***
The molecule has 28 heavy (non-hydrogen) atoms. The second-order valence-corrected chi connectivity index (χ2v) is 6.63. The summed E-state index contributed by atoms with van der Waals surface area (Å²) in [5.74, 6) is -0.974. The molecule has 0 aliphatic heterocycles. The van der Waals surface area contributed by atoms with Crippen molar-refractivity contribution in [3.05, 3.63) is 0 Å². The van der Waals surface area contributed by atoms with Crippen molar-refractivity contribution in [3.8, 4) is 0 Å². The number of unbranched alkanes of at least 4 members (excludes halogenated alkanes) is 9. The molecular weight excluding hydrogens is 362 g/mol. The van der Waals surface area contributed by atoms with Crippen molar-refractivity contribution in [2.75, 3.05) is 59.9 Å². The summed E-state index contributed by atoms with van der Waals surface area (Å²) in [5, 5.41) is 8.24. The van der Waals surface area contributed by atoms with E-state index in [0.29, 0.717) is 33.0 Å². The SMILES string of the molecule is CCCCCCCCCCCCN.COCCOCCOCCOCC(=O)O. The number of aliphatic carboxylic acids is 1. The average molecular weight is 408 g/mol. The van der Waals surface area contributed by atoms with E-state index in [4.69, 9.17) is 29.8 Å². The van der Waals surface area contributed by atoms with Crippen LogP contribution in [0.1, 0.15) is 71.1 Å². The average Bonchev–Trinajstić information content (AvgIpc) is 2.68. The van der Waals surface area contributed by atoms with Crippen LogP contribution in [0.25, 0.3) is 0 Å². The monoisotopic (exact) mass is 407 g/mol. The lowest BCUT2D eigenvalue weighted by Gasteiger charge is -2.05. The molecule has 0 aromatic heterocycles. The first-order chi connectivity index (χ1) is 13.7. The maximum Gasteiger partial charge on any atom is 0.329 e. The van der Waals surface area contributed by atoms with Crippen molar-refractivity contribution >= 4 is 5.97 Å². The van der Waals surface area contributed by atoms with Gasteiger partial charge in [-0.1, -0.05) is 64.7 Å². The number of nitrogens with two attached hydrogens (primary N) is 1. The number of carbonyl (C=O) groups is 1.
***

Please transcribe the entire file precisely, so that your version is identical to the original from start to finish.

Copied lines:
The molecule has 28 heavy (non-hydrogen) atoms. The second-order valence-corrected chi connectivity index (χ2v) is 6.63. The summed E-state index contributed by atoms with van der Waals surface area (Å²) in [5.74, 6) is -0.974. The molecule has 0 aliphatic heterocycles. The van der Waals surface area contributed by atoms with Crippen molar-refractivity contribution in [3.05, 3.63) is 0 Å². The van der Waals surface area contributed by atoms with Crippen molar-refractivity contribution in [3.8, 4) is 0 Å². The number of unbranched alkanes of at least 4 members (excludes halogenated alkanes) is 9. The molecular weight excluding hydrogens is 362 g/mol. The van der Waals surface area contributed by atoms with Crippen molar-refractivity contribution in [2.75, 3.05) is 59.9 Å². The summed E-state index contributed by atoms with van der Waals surface area (Å²) in [5, 5.41) is 8.24. The van der Waals surface area contributed by atoms with E-state index in [0.29, 0.717) is 33.0 Å². The SMILES string of the molecule is CCCCCCCCCCCCN.COCCOCCOCCOCC(=O)O. The number of aliphatic carboxylic acids is 1. The average molecular weight is 408 g/mol. The van der Waals surface area contributed by atoms with E-state index in [4.69, 9.17) is 29.8 Å². The van der Waals surface area contributed by atoms with Crippen LogP contribution in [0.1, 0.15) is 71.1 Å². The average Bonchev–Trinajstić information content (AvgIpc) is 2.68. The van der Waals surface area contributed by atoms with Crippen LogP contribution in [0.25, 0.3) is 0 Å². The monoisotopic (exact) mass is 407 g/mol. The lowest BCUT2D eigenvalue weighted by Gasteiger charge is -2.05. The molecule has 0 aromatic heterocycles. The first-order chi connectivity index (χ1) is 13.7. The maximum Gasteiger partial charge on any atom is 0.329 e. The van der Waals surface area contributed by atoms with Crippen molar-refractivity contribution >= 4 is 5.97 Å². The van der Waals surface area contributed by atoms with Gasteiger partial charge in [-0.1, -0.05) is 64.7 Å². The number of nitrogens with two attached hydrogens (primary N) is 1. The number of carbonyl (C=O) groups is 1.